We can’t stay in Bethlehem’s stable, can we? Mary and Joseph seem to have moved on fairly quickly. When the Wise Men arrive, they enter “the house” according to Luke’s gospel, scarcely a term one would use for that animal shelter which is our Christmas focus.
Bethlehem is not a permanent place; it is a temporary way station. For Mary, Joseph and the Child, there is still a future journey to Egypt and then a final settling into the village of Nazareth. We really have no idea how long they actually spend in Bethlehem.
We too have to leave this little town after we celebrate the birth of the Child. Oh, don’t go too quickly. I never do understand the discarded trees on the street on December 26, but we have to realize that our visit here is not a final goal. That is a lesson we would rather not learn.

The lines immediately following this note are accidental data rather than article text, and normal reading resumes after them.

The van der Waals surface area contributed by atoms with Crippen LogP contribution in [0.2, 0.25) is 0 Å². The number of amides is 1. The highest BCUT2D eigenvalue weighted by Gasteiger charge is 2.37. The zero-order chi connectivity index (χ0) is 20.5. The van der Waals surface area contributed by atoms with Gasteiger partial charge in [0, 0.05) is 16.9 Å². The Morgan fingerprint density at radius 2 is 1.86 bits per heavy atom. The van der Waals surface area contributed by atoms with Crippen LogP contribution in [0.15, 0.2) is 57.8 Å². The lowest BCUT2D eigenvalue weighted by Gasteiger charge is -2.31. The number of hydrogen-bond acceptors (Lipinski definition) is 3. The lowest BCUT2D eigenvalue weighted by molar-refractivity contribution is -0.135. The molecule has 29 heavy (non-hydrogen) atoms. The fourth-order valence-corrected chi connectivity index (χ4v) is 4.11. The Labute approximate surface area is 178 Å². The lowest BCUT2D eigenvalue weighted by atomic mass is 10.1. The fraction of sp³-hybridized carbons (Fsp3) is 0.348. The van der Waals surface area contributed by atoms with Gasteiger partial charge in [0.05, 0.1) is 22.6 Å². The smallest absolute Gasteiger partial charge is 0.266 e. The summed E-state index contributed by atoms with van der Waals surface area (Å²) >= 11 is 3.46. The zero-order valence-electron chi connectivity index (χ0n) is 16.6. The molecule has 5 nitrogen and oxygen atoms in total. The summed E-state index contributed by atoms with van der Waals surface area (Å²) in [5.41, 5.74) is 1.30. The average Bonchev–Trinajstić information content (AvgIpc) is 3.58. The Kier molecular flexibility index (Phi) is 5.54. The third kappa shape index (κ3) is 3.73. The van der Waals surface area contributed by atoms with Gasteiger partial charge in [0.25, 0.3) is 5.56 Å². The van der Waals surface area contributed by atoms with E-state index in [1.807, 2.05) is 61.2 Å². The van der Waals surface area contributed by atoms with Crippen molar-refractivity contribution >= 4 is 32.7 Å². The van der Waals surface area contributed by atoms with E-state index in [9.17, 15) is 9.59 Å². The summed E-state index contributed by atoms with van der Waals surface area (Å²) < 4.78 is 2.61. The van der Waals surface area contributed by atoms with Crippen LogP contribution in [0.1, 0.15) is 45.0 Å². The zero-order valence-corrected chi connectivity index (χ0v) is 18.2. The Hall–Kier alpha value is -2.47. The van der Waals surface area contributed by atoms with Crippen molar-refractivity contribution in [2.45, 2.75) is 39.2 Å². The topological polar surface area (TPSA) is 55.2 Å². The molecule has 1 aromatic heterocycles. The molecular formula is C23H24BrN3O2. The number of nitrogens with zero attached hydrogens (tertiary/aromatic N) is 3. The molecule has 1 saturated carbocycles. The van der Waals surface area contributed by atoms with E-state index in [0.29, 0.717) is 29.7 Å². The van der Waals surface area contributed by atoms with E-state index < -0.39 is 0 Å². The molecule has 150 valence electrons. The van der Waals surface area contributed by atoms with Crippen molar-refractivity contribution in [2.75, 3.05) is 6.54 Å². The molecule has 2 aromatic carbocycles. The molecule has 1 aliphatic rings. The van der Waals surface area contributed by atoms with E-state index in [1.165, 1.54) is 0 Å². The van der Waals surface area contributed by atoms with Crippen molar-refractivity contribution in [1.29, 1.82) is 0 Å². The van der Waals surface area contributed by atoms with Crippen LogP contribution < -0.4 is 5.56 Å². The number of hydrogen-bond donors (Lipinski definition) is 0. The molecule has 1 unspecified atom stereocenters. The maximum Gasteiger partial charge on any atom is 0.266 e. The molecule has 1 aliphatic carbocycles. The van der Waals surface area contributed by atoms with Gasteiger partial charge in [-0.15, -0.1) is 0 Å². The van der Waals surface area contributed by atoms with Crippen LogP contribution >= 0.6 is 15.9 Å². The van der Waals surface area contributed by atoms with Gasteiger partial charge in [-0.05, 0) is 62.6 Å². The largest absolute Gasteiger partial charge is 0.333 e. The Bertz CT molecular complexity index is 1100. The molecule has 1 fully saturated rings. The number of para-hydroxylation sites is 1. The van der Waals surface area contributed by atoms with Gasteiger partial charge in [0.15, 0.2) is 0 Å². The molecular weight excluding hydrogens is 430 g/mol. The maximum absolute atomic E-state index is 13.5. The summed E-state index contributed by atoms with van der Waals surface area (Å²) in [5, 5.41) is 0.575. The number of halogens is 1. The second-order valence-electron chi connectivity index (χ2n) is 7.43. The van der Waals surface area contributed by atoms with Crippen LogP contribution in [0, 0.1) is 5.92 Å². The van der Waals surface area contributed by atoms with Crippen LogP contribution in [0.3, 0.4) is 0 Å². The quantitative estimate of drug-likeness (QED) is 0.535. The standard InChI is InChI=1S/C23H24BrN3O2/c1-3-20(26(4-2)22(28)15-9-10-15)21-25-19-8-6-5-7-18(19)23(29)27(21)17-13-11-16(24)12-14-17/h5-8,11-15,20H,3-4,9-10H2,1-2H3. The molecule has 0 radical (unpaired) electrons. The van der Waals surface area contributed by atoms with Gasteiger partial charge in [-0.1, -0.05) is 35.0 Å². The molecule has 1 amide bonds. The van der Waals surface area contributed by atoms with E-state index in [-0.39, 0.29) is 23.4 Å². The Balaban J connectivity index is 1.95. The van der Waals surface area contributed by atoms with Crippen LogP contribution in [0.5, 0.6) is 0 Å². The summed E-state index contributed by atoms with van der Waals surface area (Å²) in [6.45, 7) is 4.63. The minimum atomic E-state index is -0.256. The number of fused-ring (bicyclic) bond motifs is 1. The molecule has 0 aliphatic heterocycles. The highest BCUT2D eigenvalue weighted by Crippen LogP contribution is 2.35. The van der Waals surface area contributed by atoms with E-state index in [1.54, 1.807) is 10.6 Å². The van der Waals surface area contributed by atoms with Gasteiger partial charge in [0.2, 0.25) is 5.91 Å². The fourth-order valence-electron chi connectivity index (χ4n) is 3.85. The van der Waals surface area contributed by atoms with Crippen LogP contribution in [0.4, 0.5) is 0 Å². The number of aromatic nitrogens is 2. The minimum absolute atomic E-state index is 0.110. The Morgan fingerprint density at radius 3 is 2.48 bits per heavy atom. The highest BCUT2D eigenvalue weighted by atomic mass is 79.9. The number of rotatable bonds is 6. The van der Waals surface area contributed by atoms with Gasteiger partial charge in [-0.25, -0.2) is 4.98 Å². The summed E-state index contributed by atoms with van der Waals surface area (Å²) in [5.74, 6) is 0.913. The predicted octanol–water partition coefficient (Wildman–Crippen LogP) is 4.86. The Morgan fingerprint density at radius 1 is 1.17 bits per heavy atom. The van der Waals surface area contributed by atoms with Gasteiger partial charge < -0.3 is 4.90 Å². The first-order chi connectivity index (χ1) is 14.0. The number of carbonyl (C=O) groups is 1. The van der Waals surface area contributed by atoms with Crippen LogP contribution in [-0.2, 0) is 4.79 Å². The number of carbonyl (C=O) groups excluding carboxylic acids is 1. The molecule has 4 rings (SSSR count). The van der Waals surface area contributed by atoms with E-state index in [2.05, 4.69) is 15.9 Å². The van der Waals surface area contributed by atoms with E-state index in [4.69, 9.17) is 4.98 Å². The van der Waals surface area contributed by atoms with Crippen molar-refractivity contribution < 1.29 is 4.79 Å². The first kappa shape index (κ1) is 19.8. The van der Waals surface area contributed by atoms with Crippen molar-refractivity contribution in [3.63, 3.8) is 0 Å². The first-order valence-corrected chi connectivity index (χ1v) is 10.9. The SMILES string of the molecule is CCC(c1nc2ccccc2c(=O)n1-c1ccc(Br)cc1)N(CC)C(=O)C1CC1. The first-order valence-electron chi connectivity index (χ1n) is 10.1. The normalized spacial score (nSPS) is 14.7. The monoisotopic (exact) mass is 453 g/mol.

So few things in life are enduring and we need to learn early the lesson of the transitory things that are part of our milieu. That does not make it easier, does it? Just when we think we have something figured out, it changes, and we need to start again.
I find it interesting that the gospels never record that Jesus revisited Bethlehem. Was he trying to teach us something? In a world of wild impermanence we cling to people and places and customs. We hate change most of the time. We long for the “good old days” which become more golden as memory gilds them anew.
Let us all take a lesson from those shepherds who came from their fields, found the Child, and then returned “glorifying and praising God for all they had heard and seen.” We need to do that too, which is why the Christmas events occur so near the beginning of the Christian church year. They give us a jolt of energy to carry the Good News from a temporary shelter to an ever-changing world.
We return to it each year because we and our world are different from last year and the one before and.... We need our annual visit to remind us that Christmas is a beginning, not an implantation. Before we put away our crèches, let’s renew our commitment to the work that is ours to do.